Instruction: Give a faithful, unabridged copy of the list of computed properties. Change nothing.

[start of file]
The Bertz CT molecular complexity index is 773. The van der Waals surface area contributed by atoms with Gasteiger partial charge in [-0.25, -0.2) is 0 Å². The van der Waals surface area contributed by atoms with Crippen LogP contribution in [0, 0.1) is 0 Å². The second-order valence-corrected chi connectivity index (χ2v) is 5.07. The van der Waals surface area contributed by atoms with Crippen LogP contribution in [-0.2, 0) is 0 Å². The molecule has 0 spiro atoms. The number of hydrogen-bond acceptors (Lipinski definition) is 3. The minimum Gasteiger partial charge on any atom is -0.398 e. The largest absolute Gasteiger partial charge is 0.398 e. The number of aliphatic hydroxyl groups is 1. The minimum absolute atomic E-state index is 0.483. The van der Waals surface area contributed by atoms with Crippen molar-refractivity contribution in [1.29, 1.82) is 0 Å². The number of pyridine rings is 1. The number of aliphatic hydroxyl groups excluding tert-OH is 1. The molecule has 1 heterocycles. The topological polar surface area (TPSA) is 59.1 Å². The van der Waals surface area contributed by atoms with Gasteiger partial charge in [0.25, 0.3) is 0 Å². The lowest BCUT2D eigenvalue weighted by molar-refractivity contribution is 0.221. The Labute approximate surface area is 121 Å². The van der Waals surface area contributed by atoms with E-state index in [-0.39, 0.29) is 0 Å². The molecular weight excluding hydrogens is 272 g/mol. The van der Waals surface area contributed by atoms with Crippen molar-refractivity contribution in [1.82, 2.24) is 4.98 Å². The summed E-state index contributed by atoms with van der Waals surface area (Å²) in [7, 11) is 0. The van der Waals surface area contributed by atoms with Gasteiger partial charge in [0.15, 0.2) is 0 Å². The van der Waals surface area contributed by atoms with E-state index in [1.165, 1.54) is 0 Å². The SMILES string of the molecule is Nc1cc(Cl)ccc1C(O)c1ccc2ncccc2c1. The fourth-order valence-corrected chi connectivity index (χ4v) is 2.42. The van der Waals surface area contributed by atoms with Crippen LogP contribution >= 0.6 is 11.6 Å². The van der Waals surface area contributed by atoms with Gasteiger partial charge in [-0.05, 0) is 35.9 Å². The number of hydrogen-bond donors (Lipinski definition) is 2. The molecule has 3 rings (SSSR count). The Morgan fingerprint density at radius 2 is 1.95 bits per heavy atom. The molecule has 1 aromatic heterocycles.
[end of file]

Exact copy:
The Bertz CT molecular complexity index is 773. The van der Waals surface area contributed by atoms with Gasteiger partial charge in [-0.25, -0.2) is 0 Å². The van der Waals surface area contributed by atoms with Crippen LogP contribution in [0, 0.1) is 0 Å². The second-order valence-corrected chi connectivity index (χ2v) is 5.07. The van der Waals surface area contributed by atoms with Crippen LogP contribution in [-0.2, 0) is 0 Å². The molecule has 0 spiro atoms. The number of hydrogen-bond acceptors (Lipinski definition) is 3. The minimum Gasteiger partial charge on any atom is -0.398 e. The largest absolute Gasteiger partial charge is 0.398 e. The number of aliphatic hydroxyl groups is 1. The minimum absolute atomic E-state index is 0.483. The van der Waals surface area contributed by atoms with Crippen molar-refractivity contribution in [1.29, 1.82) is 0 Å². The number of pyridine rings is 1. The number of aliphatic hydroxyl groups excluding tert-OH is 1. The molecule has 1 heterocycles. The topological polar surface area (TPSA) is 59.1 Å². The van der Waals surface area contributed by atoms with Gasteiger partial charge in [0.25, 0.3) is 0 Å². The lowest BCUT2D eigenvalue weighted by molar-refractivity contribution is 0.221. The Labute approximate surface area is 121 Å². The van der Waals surface area contributed by atoms with E-state index in [-0.39, 0.29) is 0 Å². The molecular weight excluding hydrogens is 272 g/mol. The van der Waals surface area contributed by atoms with Crippen molar-refractivity contribution in [1.82, 2.24) is 4.98 Å². The summed E-state index contributed by atoms with van der Waals surface area (Å²) in [7, 11) is 0. The van der Waals surface area contributed by atoms with Gasteiger partial charge in [0.15, 0.2) is 0 Å². The van der Waals surface area contributed by atoms with E-state index in [1.165, 1.54) is 0 Å². The SMILES string of the molecule is Nc1cc(Cl)ccc1C(O)c1ccc2ncccc2c1. The fourth-order valence-corrected chi connectivity index (χ4v) is 2.42. The van der Waals surface area contributed by atoms with Crippen LogP contribution >= 0.6 is 11.6 Å². The van der Waals surface area contributed by atoms with Gasteiger partial charge in [-0.05, 0) is 35.9 Å². The number of hydrogen-bond donors (Lipinski definition) is 2. The molecule has 3 rings (SSSR count). The Morgan fingerprint density at radius 2 is 1.95 bits per heavy atom. The molecule has 1 aromatic heterocycles.